IMSA

IMSA: CORE stretches fuel to win at Road America; Ford, Porsche win GTLM, GTD

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A pair of cautions in the final hour of the Sunday’s Continental Tire Road Race Showcase set up an economy run to the checkered flag, with an array of pit strategies factoring in during the final hour.

With 31 minutes to go, several cars, including Ryan Dalziel (Tequila Patron ESM No. 2 Nissan Onroak DPi), Helio Castroneves (No. 7 Acura Team Penske Acura ARX-05), and Oliver Jarvis (No. 77 Mazda Team Joest Mazda RT24-P) pitted for splashes of fuel, kicking off the strategic battle among the Prototype class.

Several other cars pitted soon after, chief among them being the Action Express duo of Filipe Albuquerque (No. 5 Mustang Sampling Racing Cadillac DPi-V.R) and Felipe Nasr (No. 31 Whelen Engineering Racing Cadillac).

However, Jordan Taylor (No. 10 Wayne Taylor Racing Cadillac), Jonathan Bomarito (No. 55 Mazda), Colin Braun (No. 54 CORE autosport Oreca 07 Gibson), and Stephen Simpson (No. 99 JDC-Miller Motorsports Oreca) all tried to stretch the fuel in the final stint.

Taylor led from Bomarito, with Braun and Simpson running third and fourth, while Nasr was charging forward trying to catch them.

However, Taylor ultimately needed to dive into the pits with five minutes remaining for a splash of fuel, with Bomarito doing the same. As a result, they yielded the lead to Braun, while Nasr closed in on Simpson.

And Braun was able to nurse the fuel to bring home a second consecutive Prototype class win for CORE – they won at Canadian Tire Motorsport Park in July – while Simpson managed to hold off Nasr in the battle for second. Jordan Taylor and Dane Cameron (No. 6 ARX-05 for Acura Team Penske) rounded finished fourth and fifth.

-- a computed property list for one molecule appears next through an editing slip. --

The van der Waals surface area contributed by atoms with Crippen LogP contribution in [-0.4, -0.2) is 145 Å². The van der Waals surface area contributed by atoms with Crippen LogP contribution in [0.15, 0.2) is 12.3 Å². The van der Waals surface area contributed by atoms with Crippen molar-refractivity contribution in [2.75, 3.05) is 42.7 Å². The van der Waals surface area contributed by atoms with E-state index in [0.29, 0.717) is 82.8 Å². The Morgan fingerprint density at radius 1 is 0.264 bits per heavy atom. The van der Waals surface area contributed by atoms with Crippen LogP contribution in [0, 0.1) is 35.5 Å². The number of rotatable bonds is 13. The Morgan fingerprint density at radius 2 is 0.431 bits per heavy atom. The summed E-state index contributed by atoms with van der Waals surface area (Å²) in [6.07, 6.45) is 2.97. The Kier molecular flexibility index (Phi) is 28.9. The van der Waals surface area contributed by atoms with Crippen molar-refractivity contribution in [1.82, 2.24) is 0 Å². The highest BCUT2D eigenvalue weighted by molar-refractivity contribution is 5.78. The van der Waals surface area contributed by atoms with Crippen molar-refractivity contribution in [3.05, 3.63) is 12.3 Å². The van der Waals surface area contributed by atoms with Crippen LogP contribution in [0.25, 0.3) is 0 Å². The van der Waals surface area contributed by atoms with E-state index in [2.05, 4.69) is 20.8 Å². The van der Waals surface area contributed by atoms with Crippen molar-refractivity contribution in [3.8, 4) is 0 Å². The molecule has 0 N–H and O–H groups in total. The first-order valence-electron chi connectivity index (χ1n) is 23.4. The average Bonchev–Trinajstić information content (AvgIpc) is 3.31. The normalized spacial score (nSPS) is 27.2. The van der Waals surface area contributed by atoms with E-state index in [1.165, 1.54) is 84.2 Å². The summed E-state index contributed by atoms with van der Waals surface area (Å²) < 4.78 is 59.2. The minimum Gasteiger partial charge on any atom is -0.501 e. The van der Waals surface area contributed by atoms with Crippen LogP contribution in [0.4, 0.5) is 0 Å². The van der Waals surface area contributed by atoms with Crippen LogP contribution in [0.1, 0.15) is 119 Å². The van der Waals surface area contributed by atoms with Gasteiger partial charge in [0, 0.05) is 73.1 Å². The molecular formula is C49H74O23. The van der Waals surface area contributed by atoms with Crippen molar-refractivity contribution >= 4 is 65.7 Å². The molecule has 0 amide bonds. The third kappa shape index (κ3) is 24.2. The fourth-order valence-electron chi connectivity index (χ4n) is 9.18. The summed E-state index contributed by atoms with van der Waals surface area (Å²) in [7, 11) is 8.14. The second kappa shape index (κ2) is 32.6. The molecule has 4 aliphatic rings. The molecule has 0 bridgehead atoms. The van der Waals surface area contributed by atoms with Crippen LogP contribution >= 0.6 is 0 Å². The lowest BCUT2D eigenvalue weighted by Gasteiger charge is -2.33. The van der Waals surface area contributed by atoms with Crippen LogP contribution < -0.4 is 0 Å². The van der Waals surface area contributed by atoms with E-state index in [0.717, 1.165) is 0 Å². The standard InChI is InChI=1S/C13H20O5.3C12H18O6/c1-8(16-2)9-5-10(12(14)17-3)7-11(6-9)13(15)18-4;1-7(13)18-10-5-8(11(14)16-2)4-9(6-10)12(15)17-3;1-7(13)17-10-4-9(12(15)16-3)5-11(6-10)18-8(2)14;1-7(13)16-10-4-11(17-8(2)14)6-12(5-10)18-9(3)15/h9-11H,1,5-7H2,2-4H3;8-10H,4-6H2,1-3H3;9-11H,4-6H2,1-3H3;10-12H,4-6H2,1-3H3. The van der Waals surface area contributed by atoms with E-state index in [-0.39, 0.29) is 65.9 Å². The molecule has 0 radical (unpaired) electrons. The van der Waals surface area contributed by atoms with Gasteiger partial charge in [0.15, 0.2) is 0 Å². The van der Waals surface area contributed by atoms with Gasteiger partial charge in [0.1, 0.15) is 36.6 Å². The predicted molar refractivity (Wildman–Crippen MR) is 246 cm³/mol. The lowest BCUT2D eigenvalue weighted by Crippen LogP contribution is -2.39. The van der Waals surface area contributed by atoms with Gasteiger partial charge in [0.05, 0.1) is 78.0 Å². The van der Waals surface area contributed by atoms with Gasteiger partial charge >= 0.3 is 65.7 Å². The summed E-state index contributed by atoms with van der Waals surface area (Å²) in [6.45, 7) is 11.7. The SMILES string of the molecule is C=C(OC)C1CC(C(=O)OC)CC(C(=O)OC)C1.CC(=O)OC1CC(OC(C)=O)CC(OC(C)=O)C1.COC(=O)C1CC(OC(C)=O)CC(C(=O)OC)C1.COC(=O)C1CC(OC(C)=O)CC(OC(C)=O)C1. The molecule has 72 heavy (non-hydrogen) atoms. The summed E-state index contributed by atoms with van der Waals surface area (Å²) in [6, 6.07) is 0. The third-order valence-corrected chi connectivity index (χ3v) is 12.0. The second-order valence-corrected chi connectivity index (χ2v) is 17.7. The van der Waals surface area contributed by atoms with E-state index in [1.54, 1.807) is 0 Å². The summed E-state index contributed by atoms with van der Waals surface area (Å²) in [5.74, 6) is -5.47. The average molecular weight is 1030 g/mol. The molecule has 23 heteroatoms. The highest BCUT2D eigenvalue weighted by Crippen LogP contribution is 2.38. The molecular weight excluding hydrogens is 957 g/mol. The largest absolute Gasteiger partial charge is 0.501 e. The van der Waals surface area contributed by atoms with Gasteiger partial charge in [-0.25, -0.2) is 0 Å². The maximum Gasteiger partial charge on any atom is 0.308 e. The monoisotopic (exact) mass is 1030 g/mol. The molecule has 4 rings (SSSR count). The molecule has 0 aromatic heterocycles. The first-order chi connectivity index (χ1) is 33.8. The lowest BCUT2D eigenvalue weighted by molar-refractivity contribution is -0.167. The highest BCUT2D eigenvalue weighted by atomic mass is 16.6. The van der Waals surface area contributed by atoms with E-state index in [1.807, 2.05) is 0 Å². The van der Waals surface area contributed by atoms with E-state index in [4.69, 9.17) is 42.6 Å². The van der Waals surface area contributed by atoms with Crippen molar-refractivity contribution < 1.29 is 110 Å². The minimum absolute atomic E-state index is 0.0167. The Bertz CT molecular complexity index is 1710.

GT Le Mans (GTLM) saw a similar battle in the final hour, as BMW Team RLL made a run at their first victory of the year by also trying to play the fuel game – their No. 25 BMW M8 GTE, in the hands of Connor De Phillippi, led in the final hour as they tried to stretch the fuel after short-filling De Phillippi on their final scheduled stop.

The pair of cautions in the final hour seemed to give them the mileage they needed to make the finish, as they led comfortably with less than 10 minutes left. But, De Phillippi ultimately ran out of fuel in the final minutes while approaching Billy Mitchell Corner.

Their misfortune opened the door for Ford Chip Ganassi Racing and Richard Westbrook, who came through in the No. 67 Ford GT to give Ford and Ganassi their fourth win in a row ahead of the Corvette Racing duo of Tommy Milner (No. 4 Corvette C7.R) and Antonio Garcia (No. 3 Corvette).

Richard Westbrook and co-driver Ryan Briscoe gave Ford Chip Ganassi Racing its fourth win in a row. Photo courtesy of IMSA

Porsche GT Team rounded out the top five, with Earl Bamber (No. 912 Porsche 911 RSR) and Patrick Pilet (No. 911) finishing fourth and fifth. De Phillippi was credited with sixth.

GT Daytona saw a breakthrough win for Wright Motorsports, as Patrick Long and Christina Nielsen turned pole into their first win of the season. Long led early, while Nielsen kept the No. 58 Porsche 911 GT3 near the front of the GTD field in her time behind the wheel before yield back to Long, who took the lead for good in the final hour.

Wright Motorports took its maiden IMSA win at Road America. Photo courtesy of IMSA

The championship-leading Paul Miller Racing No. 48 Lamborghini Huracan GT3 came home to finish second, with Bryan Sellers following Long home to the checkered flag – he and Madison Snow also lengthened their championship lead over Katherine Legge, who finished sixth with co-driver Alvaro Parente in the No. 86 Meyer Shank Racing Acura NSX GT3.

Scuderia Corsa rounded out the podium in the No. 63 Ferrari 488 GT3, as driver Alessandro Pier Guidi outdueled Markus Palttala (No. 96 BMW M6 GT3 for Turner Motorsport) and Jeroen Bleekemolen (No. 33 Mercedes-AMG GT3 for Mercedes-AMG Team Riley Motorsports) to take the final spot on the podium.